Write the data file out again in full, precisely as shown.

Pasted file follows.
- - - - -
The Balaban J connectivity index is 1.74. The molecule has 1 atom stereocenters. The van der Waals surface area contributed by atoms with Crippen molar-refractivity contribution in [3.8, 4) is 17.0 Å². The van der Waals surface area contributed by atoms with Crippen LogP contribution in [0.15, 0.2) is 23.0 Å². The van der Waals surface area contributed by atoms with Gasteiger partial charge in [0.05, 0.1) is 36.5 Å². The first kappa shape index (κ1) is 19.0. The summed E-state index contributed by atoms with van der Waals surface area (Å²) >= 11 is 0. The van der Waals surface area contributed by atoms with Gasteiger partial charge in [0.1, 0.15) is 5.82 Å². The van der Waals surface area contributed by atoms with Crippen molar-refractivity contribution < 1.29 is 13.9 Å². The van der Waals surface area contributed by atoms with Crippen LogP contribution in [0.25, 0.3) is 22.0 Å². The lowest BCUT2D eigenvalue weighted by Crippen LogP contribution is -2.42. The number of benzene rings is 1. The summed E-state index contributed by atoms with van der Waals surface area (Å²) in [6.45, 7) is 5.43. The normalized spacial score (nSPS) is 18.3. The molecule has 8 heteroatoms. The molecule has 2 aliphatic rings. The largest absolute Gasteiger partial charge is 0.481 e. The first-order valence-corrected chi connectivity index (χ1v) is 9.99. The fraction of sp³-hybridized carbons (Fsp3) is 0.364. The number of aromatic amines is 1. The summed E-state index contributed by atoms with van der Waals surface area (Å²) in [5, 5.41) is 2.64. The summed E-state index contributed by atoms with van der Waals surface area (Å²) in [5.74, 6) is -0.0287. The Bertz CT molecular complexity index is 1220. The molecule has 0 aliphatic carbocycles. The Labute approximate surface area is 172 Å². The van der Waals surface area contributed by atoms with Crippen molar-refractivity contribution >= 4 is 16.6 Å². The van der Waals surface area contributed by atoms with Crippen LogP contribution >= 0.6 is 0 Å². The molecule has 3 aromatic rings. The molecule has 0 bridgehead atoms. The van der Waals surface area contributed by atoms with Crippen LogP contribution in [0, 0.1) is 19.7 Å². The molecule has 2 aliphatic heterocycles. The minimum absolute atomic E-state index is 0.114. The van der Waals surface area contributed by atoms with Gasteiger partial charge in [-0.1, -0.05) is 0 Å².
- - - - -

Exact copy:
The Balaban J connectivity index is 1.74. The molecule has 1 atom stereocenters. The van der Waals surface area contributed by atoms with Crippen molar-refractivity contribution in [3.8, 4) is 17.0 Å². The van der Waals surface area contributed by atoms with Crippen LogP contribution in [0.15, 0.2) is 23.0 Å². The van der Waals surface area contributed by atoms with Gasteiger partial charge in [0.05, 0.1) is 36.5 Å². The first kappa shape index (κ1) is 19.0. The summed E-state index contributed by atoms with van der Waals surface area (Å²) >= 11 is 0. The van der Waals surface area contributed by atoms with Gasteiger partial charge in [0.1, 0.15) is 5.82 Å². The van der Waals surface area contributed by atoms with Crippen molar-refractivity contribution < 1.29 is 13.9 Å². The van der Waals surface area contributed by atoms with Crippen LogP contribution in [0.25, 0.3) is 22.0 Å². The lowest BCUT2D eigenvalue weighted by Crippen LogP contribution is -2.42. The number of benzene rings is 1. The summed E-state index contributed by atoms with van der Waals surface area (Å²) in [6.45, 7) is 5.43. The normalized spacial score (nSPS) is 18.3. The molecule has 8 heteroatoms. The molecule has 2 aliphatic rings. The largest absolute Gasteiger partial charge is 0.481 e. The first-order valence-corrected chi connectivity index (χ1v) is 9.99. The fraction of sp³-hybridized carbons (Fsp3) is 0.364. The number of aromatic amines is 1. The summed E-state index contributed by atoms with van der Waals surface area (Å²) in [5, 5.41) is 2.64. The summed E-state index contributed by atoms with van der Waals surface area (Å²) in [5.74, 6) is -0.0287. The Bertz CT molecular complexity index is 1220. The molecule has 0 aliphatic carbocycles. The Labute approximate surface area is 172 Å². The van der Waals surface area contributed by atoms with Crippen molar-refractivity contribution >= 4 is 16.6 Å². The van der Waals surface area contributed by atoms with Crippen LogP contribution >= 0.6 is 0 Å². The molecule has 3 aromatic rings. The molecule has 0 bridgehead atoms. The van der Waals surface area contributed by atoms with Crippen LogP contribution in [0, 0.1) is 19.7 Å². The molecule has 2 aliphatic heterocycles. The minimum absolute atomic E-state index is 0.114. The van der Waals surface area contributed by atoms with Gasteiger partial charge in [-0.1, -0.05) is 0 Å².